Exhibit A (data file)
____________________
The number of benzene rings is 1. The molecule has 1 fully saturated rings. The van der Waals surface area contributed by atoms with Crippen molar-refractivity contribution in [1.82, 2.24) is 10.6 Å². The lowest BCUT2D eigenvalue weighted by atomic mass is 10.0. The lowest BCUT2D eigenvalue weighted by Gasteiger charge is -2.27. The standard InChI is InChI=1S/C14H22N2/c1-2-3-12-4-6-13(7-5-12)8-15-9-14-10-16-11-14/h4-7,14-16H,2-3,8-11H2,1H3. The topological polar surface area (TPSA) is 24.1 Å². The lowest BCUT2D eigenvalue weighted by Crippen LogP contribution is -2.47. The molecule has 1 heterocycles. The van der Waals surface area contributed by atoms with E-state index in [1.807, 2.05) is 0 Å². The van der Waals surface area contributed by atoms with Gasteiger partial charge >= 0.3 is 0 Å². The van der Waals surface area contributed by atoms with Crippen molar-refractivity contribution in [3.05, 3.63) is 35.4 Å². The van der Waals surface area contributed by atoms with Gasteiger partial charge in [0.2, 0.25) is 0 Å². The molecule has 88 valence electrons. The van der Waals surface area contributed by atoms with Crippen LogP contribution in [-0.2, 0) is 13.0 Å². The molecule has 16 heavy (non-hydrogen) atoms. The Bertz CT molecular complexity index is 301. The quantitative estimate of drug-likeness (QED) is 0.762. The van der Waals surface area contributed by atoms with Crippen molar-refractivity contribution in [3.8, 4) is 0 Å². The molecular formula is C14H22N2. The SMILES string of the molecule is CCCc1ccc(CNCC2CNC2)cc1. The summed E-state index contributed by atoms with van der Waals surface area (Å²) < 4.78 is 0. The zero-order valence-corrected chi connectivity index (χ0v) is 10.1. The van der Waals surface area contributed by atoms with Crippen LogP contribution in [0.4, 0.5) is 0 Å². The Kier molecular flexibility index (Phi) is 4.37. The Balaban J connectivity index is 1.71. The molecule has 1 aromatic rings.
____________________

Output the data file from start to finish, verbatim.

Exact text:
The number of benzene rings is 1. The molecule has 1 fully saturated rings. The van der Waals surface area contributed by atoms with Crippen molar-refractivity contribution in [1.82, 2.24) is 10.6 Å². The lowest BCUT2D eigenvalue weighted by atomic mass is 10.0. The lowest BCUT2D eigenvalue weighted by Gasteiger charge is -2.27. The standard InChI is InChI=1S/C14H22N2/c1-2-3-12-4-6-13(7-5-12)8-15-9-14-10-16-11-14/h4-7,14-16H,2-3,8-11H2,1H3. The topological polar surface area (TPSA) is 24.1 Å². The lowest BCUT2D eigenvalue weighted by Crippen LogP contribution is -2.47. The molecule has 1 heterocycles. The van der Waals surface area contributed by atoms with E-state index in [1.807, 2.05) is 0 Å². The van der Waals surface area contributed by atoms with Gasteiger partial charge >= 0.3 is 0 Å². The van der Waals surface area contributed by atoms with Crippen molar-refractivity contribution in [3.05, 3.63) is 35.4 Å². The van der Waals surface area contributed by atoms with Gasteiger partial charge in [0.2, 0.25) is 0 Å². The molecule has 88 valence electrons. The van der Waals surface area contributed by atoms with Crippen LogP contribution in [-0.2, 0) is 13.0 Å². The molecule has 16 heavy (non-hydrogen) atoms. The Bertz CT molecular complexity index is 301. The quantitative estimate of drug-likeness (QED) is 0.762. The van der Waals surface area contributed by atoms with Crippen molar-refractivity contribution in [3.8, 4) is 0 Å². The molecular formula is C14H22N2. The SMILES string of the molecule is CCCc1ccc(CNCC2CNC2)cc1. The summed E-state index contributed by atoms with van der Waals surface area (Å²) < 4.78 is 0. The zero-order valence-corrected chi connectivity index (χ0v) is 10.1. The van der Waals surface area contributed by atoms with Crippen LogP contribution in [0.4, 0.5) is 0 Å². The Kier molecular flexibility index (Phi) is 4.37. The Balaban J connectivity index is 1.71. The molecule has 1 aromatic rings.